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Comment Re:Surreal paper trail (Score 3, Interesting) 21 21

There were a few issues that we never got resolved. You'll notice much of the communications is one-way from me to them and while there are a few answers, but some things just get ignored. The big one was an offer we made to do 7 mbps multicast of all 24 channels of House video onto the Internet2 backbone so everybody could get into the archiving business. They decided they'd rather go with a unicast ("webcast") solution provided by the Library of Congress at lower resolutions with no access by the public to the archival data. The second issue was giving us half the archive to process then cutting off the flow of bits. The third issue is fixing how they do closed captions and handle transcripts. I'm hopeful they'll take the ball and run with it at the Committee on House Administration and the various other parts of the House that deal with these issues, but it was disappointing that they didn't want to work with us and let us continue the pilot program we had started and expand it.

Submission + - A Federal Scanning Commission?->

Carl Malamud writes: "John Podesta and I have written an open letter to President Obama, accompanied by a White House petition, calling for the creation of a Federal Scanning Commission. The group would be tasked to figure out a strategy to scan at scale, vastly increasing the scope of federal digitization efforts to include large parts of institutions such as the Smithsonian, Library of Congress, Government Printing Office, National Archives, and our national libraries."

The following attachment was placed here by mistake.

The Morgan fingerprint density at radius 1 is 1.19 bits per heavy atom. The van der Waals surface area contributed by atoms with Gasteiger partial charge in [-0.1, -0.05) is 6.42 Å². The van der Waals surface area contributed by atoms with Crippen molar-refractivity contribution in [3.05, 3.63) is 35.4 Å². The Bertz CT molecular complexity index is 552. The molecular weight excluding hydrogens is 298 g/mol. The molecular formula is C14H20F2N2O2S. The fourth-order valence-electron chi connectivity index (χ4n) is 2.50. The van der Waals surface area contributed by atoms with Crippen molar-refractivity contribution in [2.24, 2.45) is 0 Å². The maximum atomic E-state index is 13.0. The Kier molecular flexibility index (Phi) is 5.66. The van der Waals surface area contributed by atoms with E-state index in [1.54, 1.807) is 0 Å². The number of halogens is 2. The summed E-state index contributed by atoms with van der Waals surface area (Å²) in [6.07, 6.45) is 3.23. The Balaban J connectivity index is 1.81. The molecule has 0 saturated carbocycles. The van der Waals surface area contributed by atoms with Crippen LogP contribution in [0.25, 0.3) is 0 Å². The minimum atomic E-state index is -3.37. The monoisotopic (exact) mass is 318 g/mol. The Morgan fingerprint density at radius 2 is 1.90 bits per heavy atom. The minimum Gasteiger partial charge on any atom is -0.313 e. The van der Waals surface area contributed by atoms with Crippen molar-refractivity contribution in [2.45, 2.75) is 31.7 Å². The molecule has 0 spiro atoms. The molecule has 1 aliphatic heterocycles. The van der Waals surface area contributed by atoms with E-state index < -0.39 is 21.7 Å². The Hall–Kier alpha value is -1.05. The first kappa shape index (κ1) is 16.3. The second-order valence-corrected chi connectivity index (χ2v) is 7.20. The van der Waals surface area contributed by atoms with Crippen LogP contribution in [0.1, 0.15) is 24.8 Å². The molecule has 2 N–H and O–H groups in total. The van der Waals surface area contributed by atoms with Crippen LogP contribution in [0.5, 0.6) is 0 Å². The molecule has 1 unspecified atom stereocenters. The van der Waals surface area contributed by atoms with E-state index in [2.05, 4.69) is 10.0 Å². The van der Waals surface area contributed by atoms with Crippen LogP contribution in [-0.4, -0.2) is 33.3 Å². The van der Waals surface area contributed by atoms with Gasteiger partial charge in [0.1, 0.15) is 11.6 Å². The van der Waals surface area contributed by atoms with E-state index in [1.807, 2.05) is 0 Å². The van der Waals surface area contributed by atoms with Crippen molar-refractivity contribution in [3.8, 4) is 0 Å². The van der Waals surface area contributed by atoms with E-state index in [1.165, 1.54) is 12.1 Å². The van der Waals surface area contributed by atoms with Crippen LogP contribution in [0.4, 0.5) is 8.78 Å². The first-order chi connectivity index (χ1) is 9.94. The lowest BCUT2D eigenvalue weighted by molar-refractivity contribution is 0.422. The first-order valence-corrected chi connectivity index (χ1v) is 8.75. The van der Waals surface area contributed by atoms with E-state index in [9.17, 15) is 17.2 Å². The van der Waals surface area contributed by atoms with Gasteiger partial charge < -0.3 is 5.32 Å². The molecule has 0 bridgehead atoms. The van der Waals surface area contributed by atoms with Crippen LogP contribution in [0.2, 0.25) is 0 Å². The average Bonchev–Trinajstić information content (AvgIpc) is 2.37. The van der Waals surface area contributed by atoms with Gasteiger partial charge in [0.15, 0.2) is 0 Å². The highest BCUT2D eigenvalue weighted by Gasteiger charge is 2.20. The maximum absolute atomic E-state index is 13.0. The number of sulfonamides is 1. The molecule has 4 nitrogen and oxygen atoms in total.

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Government

Submission + - Bittorrent interface to .gov data in bulk->

Carl Malamud writes: "Through the judicious use of wget, we've accumulated an archive of 5.1 million PDF pages representing the major databases of the U.S. government. These include the Federal Register, the Congressional Record, Presidential Papers, and Public Laws. This data was previously only available for high retail fees or through a decade-old WAIS [sic] interface for the public. We're making the data available as tarballs with http and bittorrent interfaces up now, rsync and ftp coming rsn.

The cool thing about this is that for years, people have been telling the Government Printing Office that they should provide their data in bulk for free. The answer has always been "good suggestion, please send us a memo." But, it turns out if instead of telling the GPO they should do the work you simply inform them that you're going to harvest their database using their existing interface, they say "go for it" and assign a technical team to talk to in case you have any questions. Never hurts to ask!"

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Networking

Submission + - Video of very early webcast.->

Carl Malamud writes: "A 10-minute video clip of what the very first "webcasts" looked like in 1993. The video and audio streaming tools used the "mbone", a multicast backbone. You could pull up a "session directory" screen and, in one screen, see everybody who was capable of receiving streaming media on the net."
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Machines certainly can solve problems, store information, correlate, and play games -- but not with pleasure. -- Leo Rosten

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